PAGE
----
Seek emergency medical attention or call the Poison Help line at 1-800-222-1222. An overdose of verapamil can be fatal.

Overdose symptoms may include slow heartbeat and fainting.

What should I avoid while taking verapamil?

Verapamil may impair your thinking or reactions. Be careful if you drive or do anything that requires you to be alert.

Avoid getting up too fast from a sitting or lying position, or you may feel dizzy. Get up slowly and steady yourself to prevent a fall.

Drinking alcohol can further lower your blood pressure and may increase certain side effects of verapamil.

Grapefruit and grapefruit juice may interact with verapamil and lead to potentially dangerous effects. Discuss the use of grapefruit products with your doctor.

What other drugs will affect verapamil?

Many drugs can interact with verapamil. Below is just a partial list. Tell your doctor if you are using:

  • buspirone (BuSpar);
  • cimetidine (Tagamet);
  • clonidine (Catapres, Clorpres, Kapvay, Nexiclon) or any other blood pressure medications;
  • cyclosporine (Gengraf, Neoral, Sandimmune);
  • digoxin (digitalis, Lanoxin, Lanoxicaps);
  • lithium (Eskalith, LithoBid);
  • lovastatin (Mevacor, Advicor) or simvastatin (Zocor, Simcor, Vytorin);
  • theophylline (Elixophyllin, Theo-24, Uniphyl);
  • an antibiotic such as clarithromycin (Biaxin), erythromycin (E.E.S., EryPed, Ery-Tab, Erythrocin, Pediazole), rifampin (Rifadin, Rimactane, Rifater), or telithromycin (Ketek);
  • an antifungal medication such as fluconazole (Diflucan), itraconazole (Sporanox), ketoconazole (Nizoral), or voriconazole (Vfend);
  • a beta-blocker such as atenolol (Tenormin), bisoprolol (Zebeta, Ziac), metoprolol (Lopressor, Toprol), propranolol (Inderal, InnoPran), sotalol (Betapace), timolol (Blocadren), and others;
  • cancer medicine such as cisplatin (Platinol), cyclophosphamide (Cytoxan, Neosar), doxorubicin (Adriamycin), paclitaxel (Taxol), procarbazine (Matulane), vincristine (Oncovin), or vinorelbine (Navelbine);
  • cholesterol-lowering drugs such as atorvastatin (Lipitor, Caduet), lovastatin (Mevacor, Altoprev, Advicor), or simvastatin (Zocor, Simcor, Vytorin, Juvisync);
  • a heart rhythm medication such as amiodarone (Cordarone, Pacerone), disopyramide (Norpace), flecainide (Tambocor), or quinidine (Quin-G);
  • HIV/AIDS medicine such as atazanavir (Reyataz), delavirdine (Rescriptor), fosamprenavir (Lexiva), indinavir (Crixivan), nelfinavir (Viracept), or ritonavir (Norvir, Kaletra);
  • a sedative such as midazolam (Versed) or triazolam (Halcion); or
  • seizure medication such as carbamazepine (Carbatrol, Equetro, Tegretol) or phenobarbital (Solfoton).

This list is not complete and other drugs may interact with verapamil. Tell your doctor about all medications you use. This includes prescription, over-the-counter, vitamin, and herbal products. Do not start a new medication without telling your doctor.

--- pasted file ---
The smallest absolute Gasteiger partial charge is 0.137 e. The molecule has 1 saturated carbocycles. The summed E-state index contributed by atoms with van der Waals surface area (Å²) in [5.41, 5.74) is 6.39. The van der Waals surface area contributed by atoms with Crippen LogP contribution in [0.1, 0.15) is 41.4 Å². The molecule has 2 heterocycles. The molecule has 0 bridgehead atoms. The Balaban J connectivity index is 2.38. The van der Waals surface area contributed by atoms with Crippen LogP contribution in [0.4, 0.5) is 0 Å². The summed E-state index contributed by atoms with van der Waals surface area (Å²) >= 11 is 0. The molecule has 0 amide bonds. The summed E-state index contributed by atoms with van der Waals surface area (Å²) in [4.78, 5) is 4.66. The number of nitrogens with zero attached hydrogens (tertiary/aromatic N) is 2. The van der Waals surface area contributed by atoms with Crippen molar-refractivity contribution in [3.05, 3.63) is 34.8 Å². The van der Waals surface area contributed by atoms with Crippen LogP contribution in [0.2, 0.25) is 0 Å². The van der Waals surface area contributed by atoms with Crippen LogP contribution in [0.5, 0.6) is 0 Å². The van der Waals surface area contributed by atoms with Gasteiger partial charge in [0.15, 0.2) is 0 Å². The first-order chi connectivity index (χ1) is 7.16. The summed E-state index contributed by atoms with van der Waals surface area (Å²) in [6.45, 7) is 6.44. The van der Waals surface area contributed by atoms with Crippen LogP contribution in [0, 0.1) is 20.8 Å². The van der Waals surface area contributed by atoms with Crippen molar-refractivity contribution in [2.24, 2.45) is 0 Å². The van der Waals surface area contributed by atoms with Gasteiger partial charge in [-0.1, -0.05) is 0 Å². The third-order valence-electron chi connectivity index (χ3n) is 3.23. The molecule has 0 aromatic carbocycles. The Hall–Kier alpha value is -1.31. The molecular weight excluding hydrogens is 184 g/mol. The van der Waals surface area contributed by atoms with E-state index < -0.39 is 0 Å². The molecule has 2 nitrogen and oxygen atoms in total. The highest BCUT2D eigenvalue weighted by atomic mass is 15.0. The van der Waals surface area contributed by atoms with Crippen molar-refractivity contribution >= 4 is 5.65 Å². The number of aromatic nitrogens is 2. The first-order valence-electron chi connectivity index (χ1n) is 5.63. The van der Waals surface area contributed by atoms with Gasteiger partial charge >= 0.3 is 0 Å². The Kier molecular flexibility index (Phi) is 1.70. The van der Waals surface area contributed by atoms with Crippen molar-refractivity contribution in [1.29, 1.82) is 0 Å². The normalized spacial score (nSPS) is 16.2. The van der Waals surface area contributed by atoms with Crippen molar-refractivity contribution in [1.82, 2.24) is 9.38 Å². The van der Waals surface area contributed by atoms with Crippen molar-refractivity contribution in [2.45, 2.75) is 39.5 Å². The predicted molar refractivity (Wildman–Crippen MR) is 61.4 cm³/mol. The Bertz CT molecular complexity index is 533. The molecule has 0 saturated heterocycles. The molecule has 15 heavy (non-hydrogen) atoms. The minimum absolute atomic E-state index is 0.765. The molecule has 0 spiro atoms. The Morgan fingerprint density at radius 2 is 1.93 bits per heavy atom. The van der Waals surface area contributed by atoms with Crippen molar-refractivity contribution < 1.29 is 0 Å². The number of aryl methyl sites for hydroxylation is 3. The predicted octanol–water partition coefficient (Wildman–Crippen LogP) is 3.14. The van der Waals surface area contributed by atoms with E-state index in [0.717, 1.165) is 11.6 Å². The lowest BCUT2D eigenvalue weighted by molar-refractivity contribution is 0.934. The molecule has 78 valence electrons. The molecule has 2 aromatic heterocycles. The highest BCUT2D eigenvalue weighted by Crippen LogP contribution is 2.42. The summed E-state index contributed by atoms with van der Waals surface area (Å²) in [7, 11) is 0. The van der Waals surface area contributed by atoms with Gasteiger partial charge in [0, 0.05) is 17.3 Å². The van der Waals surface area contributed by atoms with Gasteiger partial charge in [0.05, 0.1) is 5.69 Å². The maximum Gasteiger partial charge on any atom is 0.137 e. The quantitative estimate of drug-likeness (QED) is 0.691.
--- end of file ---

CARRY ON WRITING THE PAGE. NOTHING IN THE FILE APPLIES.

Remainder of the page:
Where can I get more information?

Your pharmacist can provide more information about verapamil.


Remember, keep this and all other medicines out of the reach of children, never share your medicines with others, and use this medication only for the indication prescribed.

Every effort has been made to ensure that the information provided by Cerner Multum, Inc. ('Multum') is accurate, up-to-date, and complete, but no guarantee is made to that effect. Drug information contained herein may be time sensitive. Multum information has been compiled for use by healthcare practitioners and consumers in the United States and therefore Multum does not warrant that uses outside of the United States are appropriate, unless specifically indicated otherwise. Multum's drug information does not endorse drugs, diagnose patients or recommend therapy. Multum's drug information is an informational resource designed to assist licensed healthcare practitioners in caring for their patients and/or to serve consumers viewing this service as a supplement to, and not a substitute for, the expertise, skill, knowledge and judgment of healthcare practitioners. The absence of a warning for a given drug or drug combination in no way should be construed to indicate that the drug or drug combination is safe, effective or appropriate for any given patient. Multum does not assume any responsibility for any aspect of healthcare administered with the aid of information Multum provides. The information contained herein is not intended to cover all possible uses, directions, precautions, warnings, drug interactions, allergic reactions, or adverse effects. If you have questions about the drugs you are taking, check with your doctor, nurse or pharmacist.